Lavrov says Russia is waiting for US to specify safe zones in SyriaRussian Politics & Diplomacy February 22, 14:59
Three S-400 batteries from Moscow region conduct firing practice at Ashuluk test siteMilitary & Defense February 22, 14:50
UN commissioner praises Russia for initiating Astana processWorld February 22, 14:28
Kremlin says Russia's constitution ensures women’s rights to run for presidentRussian Politics & Diplomacy February 22, 14:16
Russian army to fully switch over to Iskander tactical missile systems in 2017Military & Defense February 22, 14:13
Defense Ministry to form four divisions in 2017, including one to protect KurilsMilitary & Defense February 22, 13:42
SpaceX waves off space station cargo deliveryScience & Space February 22, 13:37
Over 80% of Russia’s missile units rearmed with Iskander tactical systemsMilitary & Defense February 22, 13:35
Kremlin disagrees with latest Amnesty International reportRussian Politics & Diplomacy February 22, 13:21
ABU DHABI, April 05. /ITAR-TASS/. The turnout in Afghanistan’s presidential and municipal elections on Saturday, April 5, was 58%, Independent Electoral Commission Chair Yusuf Nuristani said.
“According to preliminary estimates, about seven million citizens of Afghanistan voted today. The overall number of voters is 12 million,” he said.
Polling stations officially closed at 17:00 local time, but Afghan media reported that some of them continued working for more than an hour to allow all those wishing to vote to do so. And some commissions were said to have started counting votes even though initially this procedure was scheduled for April 6.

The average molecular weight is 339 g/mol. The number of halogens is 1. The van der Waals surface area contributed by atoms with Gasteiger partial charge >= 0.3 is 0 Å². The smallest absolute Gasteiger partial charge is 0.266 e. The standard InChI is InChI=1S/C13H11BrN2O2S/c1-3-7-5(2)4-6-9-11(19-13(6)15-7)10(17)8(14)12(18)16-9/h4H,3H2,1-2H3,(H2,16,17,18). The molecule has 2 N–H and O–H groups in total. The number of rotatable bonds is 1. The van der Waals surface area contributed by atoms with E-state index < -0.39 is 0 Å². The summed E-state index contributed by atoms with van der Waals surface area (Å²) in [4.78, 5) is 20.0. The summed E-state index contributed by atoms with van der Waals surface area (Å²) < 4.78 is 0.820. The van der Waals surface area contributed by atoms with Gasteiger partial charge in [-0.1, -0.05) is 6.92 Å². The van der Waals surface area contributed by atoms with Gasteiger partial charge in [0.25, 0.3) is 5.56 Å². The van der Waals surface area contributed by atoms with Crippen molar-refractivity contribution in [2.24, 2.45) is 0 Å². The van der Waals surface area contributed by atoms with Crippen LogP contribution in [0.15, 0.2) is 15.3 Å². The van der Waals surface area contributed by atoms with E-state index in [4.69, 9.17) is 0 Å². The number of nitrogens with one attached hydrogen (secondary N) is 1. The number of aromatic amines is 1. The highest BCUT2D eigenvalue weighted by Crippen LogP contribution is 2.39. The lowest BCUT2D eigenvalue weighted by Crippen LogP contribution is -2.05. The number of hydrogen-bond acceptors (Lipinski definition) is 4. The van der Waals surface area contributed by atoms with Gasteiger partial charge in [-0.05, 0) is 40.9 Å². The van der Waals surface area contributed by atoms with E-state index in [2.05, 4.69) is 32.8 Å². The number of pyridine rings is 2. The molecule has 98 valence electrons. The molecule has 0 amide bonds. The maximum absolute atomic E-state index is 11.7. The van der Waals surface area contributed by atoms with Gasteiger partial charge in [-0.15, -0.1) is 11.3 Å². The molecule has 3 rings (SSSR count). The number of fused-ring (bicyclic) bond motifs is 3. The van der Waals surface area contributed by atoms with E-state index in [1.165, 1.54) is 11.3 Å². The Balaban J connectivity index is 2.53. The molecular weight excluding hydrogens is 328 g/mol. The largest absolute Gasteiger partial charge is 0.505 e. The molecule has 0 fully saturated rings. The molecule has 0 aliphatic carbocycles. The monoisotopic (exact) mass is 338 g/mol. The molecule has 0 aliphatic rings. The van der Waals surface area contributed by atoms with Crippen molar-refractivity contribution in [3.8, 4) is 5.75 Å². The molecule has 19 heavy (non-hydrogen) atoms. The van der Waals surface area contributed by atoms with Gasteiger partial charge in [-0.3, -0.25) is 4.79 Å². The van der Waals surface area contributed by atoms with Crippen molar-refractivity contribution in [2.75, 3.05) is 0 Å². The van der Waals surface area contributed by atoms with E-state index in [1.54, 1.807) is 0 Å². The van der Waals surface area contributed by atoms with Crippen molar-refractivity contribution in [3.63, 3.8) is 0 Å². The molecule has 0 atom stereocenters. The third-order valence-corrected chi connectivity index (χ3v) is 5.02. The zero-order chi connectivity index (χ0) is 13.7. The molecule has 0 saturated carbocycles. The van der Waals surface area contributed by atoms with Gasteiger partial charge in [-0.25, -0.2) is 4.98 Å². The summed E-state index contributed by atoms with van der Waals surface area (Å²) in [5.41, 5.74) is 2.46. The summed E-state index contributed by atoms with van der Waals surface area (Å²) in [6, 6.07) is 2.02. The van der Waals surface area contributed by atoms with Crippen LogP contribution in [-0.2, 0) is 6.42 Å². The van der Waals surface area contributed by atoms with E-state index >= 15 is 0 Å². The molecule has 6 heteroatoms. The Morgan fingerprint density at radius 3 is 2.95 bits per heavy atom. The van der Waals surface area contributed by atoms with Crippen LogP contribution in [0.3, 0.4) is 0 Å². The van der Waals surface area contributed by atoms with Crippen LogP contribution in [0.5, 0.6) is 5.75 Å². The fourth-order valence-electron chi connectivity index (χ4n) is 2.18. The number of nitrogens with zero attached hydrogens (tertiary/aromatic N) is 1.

Despite negative forecasts, the main problems the country had to deal with on this day were heavy rains and a shortage of ballots, not the Taliban movement as was feared. Polling stations stayed open longer by one hour because of bad weather to let people vote.
The situation in the country was calm despite the Taliban fighters’ threats to upset the voting at any cost. Unprecedented security measures taken by the authorities, with 350,000 army personnel and law enforcers ensuring law and order, helped to prevent casualties among civilians.
However, the online version of the Indian newspaper DNA said two policemen had been killed and two wounded in the city of Qalat, the capital of the Zabul province in the south of Afghanistan, as a result of a roadside bomb blast.
Over 300 local and international observers who monitored the voting reported some minor irregularities that were promptly rectified by the local authorities.
There are about 12 million eligible voters in Afghanistan. Given the complex situation in the country, the elections will be deemed valid with any turnout. Vote counting will begin on April 6 and continue for two weeks until April 20. Preliminary results will be announced on April 24.
Analysts say that none of the candidates will get the necessary 50 percent plus one vote in the first round and the country will most likely have a runoff election on May 28. The winner will be selected by a simple majority of votes.
Afghan and foreign observers say that only three of the eight presidential candidates have real chances of success. These are former Foreign Ministers Zalmai Rassoul and Abdullah Abdullah, and former Finance Minister Ashraf Ghani Ahmadzai. They are well known both inside the country and abroad as they held senior government positions under incumbent President Hamid Karzai, who is not allowed by the Constitution to run for a third term.